Category Archives: Work-life Balance

This company forces a random employee to take 2 weeks off every month

This is just too cool: Every month, financial-services company Motley Fool selects a random employee who gets 2 weeks off and $1,000. Their mission is to spend those two weeks on whatever they want with zero contact with the office.

They do this to show employees that it’s OK to balance work and life and not overwork yourself to death.


Our new study shows bad work days are too common and what causes them

Almost 2 out of 3

Everyone has bad days at work – those really frustrating and stressful days that we just want to be over. But how how often do we have bad work days and what causes them?

Our brand new survey of over 700 employees worldwide shows that bad work days are disturbingly common and reveals some of the main causes.

See the main findings here - it’s pretty fascinating stuff.


Want better work-life balance? Learn from Denmark!

Copenhagen Balance

3 of my fellow Danes, Camilla Kring, Vivi Bach Pedersen and Anders Raastrup Kristensen have written a report on how Danish businesses have become more productive by focusing on work-life balance.

This is how they open the report:

The future can be found in Denmark. In this report we show how some of the most successful companies in Denmark developed their business through an innovative, results-oriented focus on balancing employees’ work and private lives.

  • Denmark has a unique position in the world when it comes to balancing work and private life:
  • Denmark has one of the highest participation rates for women in the workforce. (75% of women are in the workforce).
  • Among all EU countries, Danish employees have the highest degree of influence over their work.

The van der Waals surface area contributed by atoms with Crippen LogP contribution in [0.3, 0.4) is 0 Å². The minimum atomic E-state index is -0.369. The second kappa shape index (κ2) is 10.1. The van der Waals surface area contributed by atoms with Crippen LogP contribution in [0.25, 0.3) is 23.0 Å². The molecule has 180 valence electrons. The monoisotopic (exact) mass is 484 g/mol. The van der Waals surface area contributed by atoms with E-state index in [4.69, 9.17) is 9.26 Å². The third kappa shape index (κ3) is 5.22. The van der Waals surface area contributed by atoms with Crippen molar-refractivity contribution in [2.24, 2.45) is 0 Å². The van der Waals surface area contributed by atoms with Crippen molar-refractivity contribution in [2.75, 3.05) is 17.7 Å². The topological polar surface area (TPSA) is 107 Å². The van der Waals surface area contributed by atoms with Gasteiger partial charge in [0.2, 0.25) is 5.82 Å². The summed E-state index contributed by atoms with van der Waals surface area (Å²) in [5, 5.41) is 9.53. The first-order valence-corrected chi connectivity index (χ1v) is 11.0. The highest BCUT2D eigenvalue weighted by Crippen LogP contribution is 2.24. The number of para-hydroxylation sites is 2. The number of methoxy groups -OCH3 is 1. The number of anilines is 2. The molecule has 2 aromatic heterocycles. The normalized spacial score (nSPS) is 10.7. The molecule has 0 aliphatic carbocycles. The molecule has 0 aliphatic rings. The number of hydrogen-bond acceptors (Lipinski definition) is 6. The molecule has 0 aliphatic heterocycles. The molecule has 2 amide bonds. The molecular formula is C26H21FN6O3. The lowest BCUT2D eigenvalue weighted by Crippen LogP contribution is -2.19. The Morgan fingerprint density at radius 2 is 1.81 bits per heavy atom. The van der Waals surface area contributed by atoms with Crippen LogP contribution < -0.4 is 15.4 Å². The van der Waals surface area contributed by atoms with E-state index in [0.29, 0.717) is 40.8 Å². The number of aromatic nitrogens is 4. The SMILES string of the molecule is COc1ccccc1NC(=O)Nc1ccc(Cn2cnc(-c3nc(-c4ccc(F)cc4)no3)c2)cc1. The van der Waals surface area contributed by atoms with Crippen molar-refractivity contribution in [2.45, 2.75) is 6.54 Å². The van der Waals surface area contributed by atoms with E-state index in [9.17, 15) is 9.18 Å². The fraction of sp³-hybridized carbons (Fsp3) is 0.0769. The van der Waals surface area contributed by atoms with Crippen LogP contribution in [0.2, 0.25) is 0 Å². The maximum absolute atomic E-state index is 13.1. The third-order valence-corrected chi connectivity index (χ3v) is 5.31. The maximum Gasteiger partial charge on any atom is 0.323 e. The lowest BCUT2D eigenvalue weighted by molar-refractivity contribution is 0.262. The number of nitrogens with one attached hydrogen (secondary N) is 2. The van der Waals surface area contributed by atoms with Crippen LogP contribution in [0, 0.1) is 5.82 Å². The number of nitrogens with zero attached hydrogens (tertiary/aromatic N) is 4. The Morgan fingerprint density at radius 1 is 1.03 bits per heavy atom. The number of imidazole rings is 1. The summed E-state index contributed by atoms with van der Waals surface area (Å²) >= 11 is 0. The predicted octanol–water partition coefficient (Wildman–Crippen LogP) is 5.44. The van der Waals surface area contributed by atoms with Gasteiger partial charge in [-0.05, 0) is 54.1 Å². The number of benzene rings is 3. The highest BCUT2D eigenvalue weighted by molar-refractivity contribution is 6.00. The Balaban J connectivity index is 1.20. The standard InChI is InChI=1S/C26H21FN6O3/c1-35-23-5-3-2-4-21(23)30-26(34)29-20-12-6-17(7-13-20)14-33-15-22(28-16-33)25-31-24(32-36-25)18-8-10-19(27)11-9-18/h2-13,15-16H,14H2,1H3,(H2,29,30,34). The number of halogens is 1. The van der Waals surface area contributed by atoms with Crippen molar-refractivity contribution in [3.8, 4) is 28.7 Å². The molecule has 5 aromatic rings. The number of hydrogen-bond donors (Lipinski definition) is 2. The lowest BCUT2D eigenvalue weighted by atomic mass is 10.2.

• (85% of employees indicate that they have an influence on their work situation).
  • Danish employees have some of the world’s most flexible work conditions. (43% of employees can regulate their work hours to meet their private needs).
  • Danish employees have some of the best maternity/paternity leaves in the world (combined one year leave per child).

The crucial insight in the report is that work-life balance is not about sacrificing business goals for the employees’ well-being. In fact, a good work-life balance makes the company more successful and profitable.

Read the whole report here – it’s clearly very written and has many tips and ideas for workplaces all over the world who want to create a

The Cult of Overwork is alive and well. Sigh!

The Cult of Overwork

European workers don’t work enough hours compared to Americans. That is the message in this article written by a London-based venture capitalist. From the article:

As anyone who’s ever been there or visited will attest, in Silicon Valley everyone is working *all of the time*.

And while this might seem unhealthy, not scalable, obsessive, manic or simply ridiculous, from an ecoystem perspective it’s basically unbeatable. If you want to build companies and ride the wave of innovation, it’s a 24/7 preoccupation — not just a lifestyle business. By contrast, I am in London-based startups’ offices all the time and I am gobsmacked when they are nearly empty by 6:30 PM.